seaofyou Sat 13-Apr-13 19:30:10

sorry ssd not doh!
I wonder if these new rules for mothers coming out in 2014?? where you can work term time only will then give you the opportunity to return? I hope so {{{hugs}}} it's hard esp when you love your job and lots of skills/experience to offer. Keep positive one day soon you can go back...I never thought I could and tbh don't know how long it will last hopefully the next 20 years but it depends how on ds is esp when going to secondary school then college etc but just thinking of Monday for now and taking it one day at a time.

seaofyou Sat 13-Apr-13 19:20:27

thanks OLKN and WBHV
and OLKN you know what this means I can be in a position to actually sell up and move at some point YAHOOOOO FREEDOM!!!!

ssd I know sad I'm so sorry...can you ever do a return to nursing course in the future when family life eases at some point?

OldLadyKnowsNothing Sat 13-Apr-13 15:58:55

Pleased to see your life improving, seaofyou. smile

WouldBeHarrietVane Sat 13-Apr-13 15:53:39

Message withdrawn at poster's request.

WouldBeHarrietVane Sat 13-Apr-13 15:52:08

Message withdrawn at poster's request.

ssd Sat 13-Apr-13 15:44:10

oh op, I'm just glad you've found something so good to suit you, the benefits far outweigh the financial aspect x

seaofyou Sat 13-Apr-13 00:40:37

{{{hugs}}} ssd if its any consolation I am finanically worse off returning to work although mentally/social/physically better off as will have contact with human kind again as can be very isolating with disabled child.

Thank you pansy and norem

Norem Fri 12-Apr-13 19:05:30

I remember your thread, brilliant well done you smile)

pansyflimflam Fri 12-Apr-13 18:58:58

How wonderful, great news

ssd Fri 12-Apr-13 18:46:48

brilliant op!

now if you see an old life wandering about looking lost and alone, please pass it onto me, I lost mine ages ago!!

Xenia Fri 12-Apr-13 12:04:53

Ah, an old thread. Had read the update. Glad it worked out. I suppose the moral is see a solicitor and your life will always be improved.

seaofyou Fri 12-Apr-13 10:20:14

thanks ssd for your support too and Salbert and others...

I am going to work 4 days a week over school hours and school term times. The role also amazing as helping in pre/post diagnosis and support of adults with similar diagnosis to DS.

I feel I am getting my life back smile

Xenia just realised you were replying to my orginal thread thanks for your suggestions smile

Bonsoir Fri 12-Apr-13 10:19:36

Xenia - read the update! The OP found a better solution through a solicitor than your half-baked cake!

ssd Fri 12-Apr-13 10:06:57

thats great op!

seaofyou Fri 12-Apr-13 09:47:19

Xenia it is more complicated with child with disabilities....when ds first dx I used to have to attend 20-30 hospital appointments a year and you cant put your child in regular child care. The council offer childcare but at £35 hour you can see why a nurse who earns half that would not be able to work. Disability childcare private is £20-25 hr also. Plus their are not many of them around.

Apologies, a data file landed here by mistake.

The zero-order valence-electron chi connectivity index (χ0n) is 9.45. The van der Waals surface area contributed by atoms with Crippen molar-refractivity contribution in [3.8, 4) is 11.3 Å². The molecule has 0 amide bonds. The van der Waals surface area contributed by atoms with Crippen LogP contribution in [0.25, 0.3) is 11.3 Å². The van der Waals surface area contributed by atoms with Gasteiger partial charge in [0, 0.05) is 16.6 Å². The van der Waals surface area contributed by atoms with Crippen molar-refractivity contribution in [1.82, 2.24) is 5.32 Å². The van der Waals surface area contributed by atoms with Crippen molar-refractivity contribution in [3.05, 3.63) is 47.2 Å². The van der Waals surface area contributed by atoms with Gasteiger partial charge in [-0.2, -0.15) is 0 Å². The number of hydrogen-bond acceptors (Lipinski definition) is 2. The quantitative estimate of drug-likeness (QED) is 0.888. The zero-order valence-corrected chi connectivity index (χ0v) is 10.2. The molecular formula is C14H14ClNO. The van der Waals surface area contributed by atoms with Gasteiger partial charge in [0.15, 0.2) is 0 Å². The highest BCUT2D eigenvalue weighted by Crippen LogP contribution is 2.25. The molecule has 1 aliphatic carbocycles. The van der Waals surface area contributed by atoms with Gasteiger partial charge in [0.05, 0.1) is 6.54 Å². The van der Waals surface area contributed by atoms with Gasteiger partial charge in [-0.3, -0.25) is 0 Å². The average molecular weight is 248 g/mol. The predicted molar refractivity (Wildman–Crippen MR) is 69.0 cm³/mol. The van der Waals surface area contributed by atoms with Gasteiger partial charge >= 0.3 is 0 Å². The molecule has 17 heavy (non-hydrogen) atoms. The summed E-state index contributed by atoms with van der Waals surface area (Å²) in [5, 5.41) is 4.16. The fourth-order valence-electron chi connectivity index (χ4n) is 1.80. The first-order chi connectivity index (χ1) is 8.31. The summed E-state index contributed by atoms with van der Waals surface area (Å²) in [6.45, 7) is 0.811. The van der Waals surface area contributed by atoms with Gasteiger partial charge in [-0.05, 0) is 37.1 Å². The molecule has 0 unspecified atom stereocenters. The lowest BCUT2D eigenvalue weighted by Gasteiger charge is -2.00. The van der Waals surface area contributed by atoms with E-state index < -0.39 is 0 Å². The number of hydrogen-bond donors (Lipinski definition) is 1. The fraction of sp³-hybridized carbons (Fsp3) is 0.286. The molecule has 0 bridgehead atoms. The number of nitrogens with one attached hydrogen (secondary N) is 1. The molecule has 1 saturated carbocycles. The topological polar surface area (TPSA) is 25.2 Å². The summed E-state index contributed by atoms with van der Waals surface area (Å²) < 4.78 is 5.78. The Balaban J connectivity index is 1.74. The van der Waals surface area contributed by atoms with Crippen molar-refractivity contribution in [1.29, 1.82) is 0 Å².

My mum who had 4 of us said it was far easier having 4 NT children than 1 disabled child.

NHS dont tend to do self employed working esp for nurses for the nurse/client protection and NHS Trust mainly for legal reasons.

seaofyou Fri 12-Apr-13 09:37:53

Thanks Jake and {{{HUGS}}} for your situation too very similar and stressful. I had to stop as I ended up having more stress than some of the clients and I had to do Behavioural Therapy with DS 70 hours a week (every minute spare to close the gap as huge with NT dc).

It is hard I agree with disabled child and being a nurse and add to that only nurse with all that responsibility.
I am fortunate due to Gov new Policy and they need specialist role that I have been doing for 5 years at home.

If you contact NMC Jake your role may allow you to maintain your PIN? I worked voluntary with MS Society and DS Behaviour Therapy counted towards hours as I work in MH.

If you can keep your PIN you may well be able to return one day. There is also return to Nursing as another option when family life becomes easier. I am sure your current position you are still bringing expert professional advice and support that is not only fantastic for your clients and company but also gives you positive rewards. But please check with NMC re your PIN.

Xenia Fri 12-Apr-13 09:33:48

Could you do the MSc evenings and weekends by post?
Could you hire a live in au pair even i fyou end up sharing a room with your child to help with childcare and keep working full time?
I work fulltime (5 children single parent like you supporting them alone) and finding reliable childcare is the most important aspect of it all.

Also could you not contract your services back to the NHS through an agency and go self employed?